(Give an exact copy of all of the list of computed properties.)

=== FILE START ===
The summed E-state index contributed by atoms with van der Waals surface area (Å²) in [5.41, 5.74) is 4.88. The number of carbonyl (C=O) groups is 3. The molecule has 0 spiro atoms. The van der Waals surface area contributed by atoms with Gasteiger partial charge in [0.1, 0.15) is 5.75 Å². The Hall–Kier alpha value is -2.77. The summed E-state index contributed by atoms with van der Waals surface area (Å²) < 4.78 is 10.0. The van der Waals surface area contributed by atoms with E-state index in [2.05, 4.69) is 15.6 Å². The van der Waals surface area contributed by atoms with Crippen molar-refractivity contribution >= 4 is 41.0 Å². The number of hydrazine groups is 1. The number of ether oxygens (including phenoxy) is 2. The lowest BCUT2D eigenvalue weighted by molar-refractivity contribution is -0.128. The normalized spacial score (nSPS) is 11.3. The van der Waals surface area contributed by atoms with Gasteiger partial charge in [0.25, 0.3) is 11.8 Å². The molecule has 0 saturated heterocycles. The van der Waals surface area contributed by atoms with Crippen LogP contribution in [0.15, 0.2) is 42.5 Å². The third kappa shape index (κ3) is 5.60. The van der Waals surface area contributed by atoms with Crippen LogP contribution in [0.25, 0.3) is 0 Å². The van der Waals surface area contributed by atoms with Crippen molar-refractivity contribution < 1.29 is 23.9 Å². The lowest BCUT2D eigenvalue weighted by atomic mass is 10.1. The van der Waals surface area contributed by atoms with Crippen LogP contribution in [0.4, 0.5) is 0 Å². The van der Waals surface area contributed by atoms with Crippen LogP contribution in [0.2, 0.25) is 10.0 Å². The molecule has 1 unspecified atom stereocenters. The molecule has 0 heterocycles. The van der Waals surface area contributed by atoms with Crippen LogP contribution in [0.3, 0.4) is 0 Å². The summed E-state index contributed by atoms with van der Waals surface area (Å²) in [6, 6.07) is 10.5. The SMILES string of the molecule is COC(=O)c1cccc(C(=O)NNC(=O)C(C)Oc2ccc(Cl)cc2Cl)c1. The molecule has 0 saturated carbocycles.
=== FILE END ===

The summed E-state index contributed by atoms with van der Waals surface area (Å²) in [5.41, 5.74) is 4.88. The number of carbonyl (C=O) groups is 3. The molecule has 0 spiro atoms. The van der Waals surface area contributed by atoms with Gasteiger partial charge in [0.1, 0.15) is 5.75 Å². The Hall–Kier alpha value is -2.77. The summed E-state index contributed by atoms with van der Waals surface area (Å²) < 4.78 is 10.0. The van der Waals surface area contributed by atoms with E-state index in [2.05, 4.69) is 15.6 Å². The van der Waals surface area contributed by atoms with Crippen molar-refractivity contribution >= 4 is 41.0 Å². The number of hydrazine groups is 1. The number of ether oxygens (including phenoxy) is 2. The lowest BCUT2D eigenvalue weighted by molar-refractivity contribution is -0.128. The normalized spacial score (nSPS) is 11.3. The van der Waals surface area contributed by atoms with Gasteiger partial charge in [0.25, 0.3) is 11.8 Å². The molecule has 0 saturated heterocycles. The van der Waals surface area contributed by atoms with Crippen LogP contribution in [0.15, 0.2) is 42.5 Å². The third kappa shape index (κ3) is 5.60. The van der Waals surface area contributed by atoms with Crippen LogP contribution in [0.25, 0.3) is 0 Å². The van der Waals surface area contributed by atoms with Crippen molar-refractivity contribution < 1.29 is 23.9 Å². The lowest BCUT2D eigenvalue weighted by atomic mass is 10.1. The van der Waals surface area contributed by atoms with Crippen LogP contribution in [0.4, 0.5) is 0 Å². The van der Waals surface area contributed by atoms with Crippen LogP contribution in [0.2, 0.25) is 10.0 Å². The molecule has 1 unspecified atom stereocenters. The molecule has 0 heterocycles. The van der Waals surface area contributed by atoms with Crippen LogP contribution in [0.3, 0.4) is 0 Å². The summed E-state index contributed by atoms with van der Waals surface area (Å²) in [6, 6.07) is 10.5. The SMILES string of the molecule is COC(=O)c1cccc(C(=O)NNC(=O)C(C)Oc2ccc(Cl)cc2Cl)c1. The molecule has 0 saturated carbocycles.